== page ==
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Wife of jailed Saudi rights activist raises alarm about his life amid lost contact

Imprisoned Saudi human rights defender Mohammad al-Qahtani

The wife of a prominent jailed Saudi Arabian political activist and academician expresses deep concern over the fate of her husband after she lost contact with him on October 23 for the first time during his nearly decade-long imprisonment.

Maha al-Qahtani, who is based in the United States, said she spoke to her husband, Mohammad al-Qahtani, by phone "once or twice a day for 10 years" since he was taken into Saudi custody in 2013.

"He was pushing us to move on and enjoy our time. He did not abandon his responsibilities as a father and husband, even in prison," she added.

Maha, however, emphasized that the "fact that communication was completely cut off indicates that something is being hidden."

She said she has run out of patience after keeping silent for a decade and expressed her concern as to whether his husband is alive or not.

Maha added that her efforts to get information about her husband from Saudi authorities in recent weeks have failed.

Mohammad al-Qahtani was a founding member of the Saudi Civil and Political Rights Association, an NGO formed in 2009 that documented human rights abuses and pushed for elections in Saudi Arabia. The NGO was dissolved in 2013.

In 2013, Qahtani was sentenced to 10 years in prison that year for allegedly providing information to outside sources, including UN human rights mechanisms. He had been slated for release later this month.

Mohammad, in his late fifties, began a hunger strike together with 30 others in the kingdom’s infamous maximum-security Ha’er Prison outside Riyadh last September.

Maha said her husband on October 10 complained about a fellow inmate who was monitoring him "everywhere and all the time" and "inciting mentally ill patients" against him.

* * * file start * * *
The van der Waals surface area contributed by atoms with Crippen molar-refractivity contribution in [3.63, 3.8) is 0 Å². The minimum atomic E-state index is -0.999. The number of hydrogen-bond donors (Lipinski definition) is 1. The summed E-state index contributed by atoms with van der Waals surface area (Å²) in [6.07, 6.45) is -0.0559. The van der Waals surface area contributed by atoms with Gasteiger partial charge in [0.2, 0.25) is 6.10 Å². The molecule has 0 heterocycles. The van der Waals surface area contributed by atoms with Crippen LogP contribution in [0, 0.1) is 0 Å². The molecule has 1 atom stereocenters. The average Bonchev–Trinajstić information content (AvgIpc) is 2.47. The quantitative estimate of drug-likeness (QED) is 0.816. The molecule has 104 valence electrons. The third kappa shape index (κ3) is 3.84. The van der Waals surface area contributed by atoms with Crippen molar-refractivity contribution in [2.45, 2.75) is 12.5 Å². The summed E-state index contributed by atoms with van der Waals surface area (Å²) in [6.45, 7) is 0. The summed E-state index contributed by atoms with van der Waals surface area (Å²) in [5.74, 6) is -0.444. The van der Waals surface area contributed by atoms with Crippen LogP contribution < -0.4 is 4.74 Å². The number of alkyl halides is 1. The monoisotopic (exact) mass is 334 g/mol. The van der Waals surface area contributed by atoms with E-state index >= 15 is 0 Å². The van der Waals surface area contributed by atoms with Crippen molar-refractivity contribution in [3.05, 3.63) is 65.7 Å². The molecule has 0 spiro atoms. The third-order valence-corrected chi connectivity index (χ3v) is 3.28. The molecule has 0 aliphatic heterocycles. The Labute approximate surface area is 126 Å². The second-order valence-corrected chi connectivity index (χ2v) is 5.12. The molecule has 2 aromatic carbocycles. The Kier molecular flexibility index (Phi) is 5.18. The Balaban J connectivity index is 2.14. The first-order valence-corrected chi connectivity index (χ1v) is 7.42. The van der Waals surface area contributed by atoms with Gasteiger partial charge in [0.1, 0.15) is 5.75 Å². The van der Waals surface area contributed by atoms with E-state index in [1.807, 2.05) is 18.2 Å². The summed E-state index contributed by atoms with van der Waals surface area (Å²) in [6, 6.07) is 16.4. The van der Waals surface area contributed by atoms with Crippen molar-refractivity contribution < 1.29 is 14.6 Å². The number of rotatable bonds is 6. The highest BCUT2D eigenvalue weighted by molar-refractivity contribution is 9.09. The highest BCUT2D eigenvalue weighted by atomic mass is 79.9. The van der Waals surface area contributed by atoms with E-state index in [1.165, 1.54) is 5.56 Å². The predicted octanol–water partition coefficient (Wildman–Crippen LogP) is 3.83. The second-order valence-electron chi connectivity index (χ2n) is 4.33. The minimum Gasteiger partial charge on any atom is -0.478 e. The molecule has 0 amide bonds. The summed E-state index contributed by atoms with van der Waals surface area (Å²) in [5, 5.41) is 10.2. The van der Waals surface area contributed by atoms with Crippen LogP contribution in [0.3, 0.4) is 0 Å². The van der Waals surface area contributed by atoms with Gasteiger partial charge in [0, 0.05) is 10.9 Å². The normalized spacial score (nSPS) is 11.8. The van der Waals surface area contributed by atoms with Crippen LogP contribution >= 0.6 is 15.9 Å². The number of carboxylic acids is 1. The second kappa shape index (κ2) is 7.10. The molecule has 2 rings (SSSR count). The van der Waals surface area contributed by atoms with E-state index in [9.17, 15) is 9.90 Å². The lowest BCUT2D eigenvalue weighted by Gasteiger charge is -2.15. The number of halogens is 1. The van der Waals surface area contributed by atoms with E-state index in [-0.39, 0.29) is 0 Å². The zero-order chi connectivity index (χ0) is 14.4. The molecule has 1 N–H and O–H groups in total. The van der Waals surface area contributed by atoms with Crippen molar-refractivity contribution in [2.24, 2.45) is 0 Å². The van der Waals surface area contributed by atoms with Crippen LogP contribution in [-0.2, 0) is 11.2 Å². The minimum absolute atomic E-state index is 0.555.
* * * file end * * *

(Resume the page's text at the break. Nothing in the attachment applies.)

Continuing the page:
"I complained to a responsible officer in the prison, but the issue is developing," Maha recalled him saying.

"Anything that happens to me, they are responsible because they have knowledge of the matter," he said, before the connection was cut.

Maha said she was especially worried about her husband because another founder of the Saudi Civil and Political Rights Association, Abdullah al-Hamid, had died in custody in the prison two years ago.

Saudi Arabia, which boasts about subscribing to the radical Wahhabi ideology as its official school of thought, has attracted notoriety far and wide over its intolerance of dissent.

Riyadh has even manipulated its so-called counter-terrorism law to prohibit any sort of popular opposition to the state and its actions.

The news concerning Qahtani’s health condition and life emerged amid frequent reports pointing to Saudi officials’ unashamed execution of domestic activists, many of whom happen to face the measure at a young age.

The Special Rapporteur on the situation of human rights defenders Mary Lawlor, on Wednesday expressed serious concern over Qahtani’s health condition and life, saying she is gravely concerned about the use of incommunicado detention as it represents a violation of detainees’ rights under international law.

"I am calling on the relevant authorities in Saudi Arabia to inform his family of his whereabouts and current state of health, and to allow access by his family and lawyers," she said.

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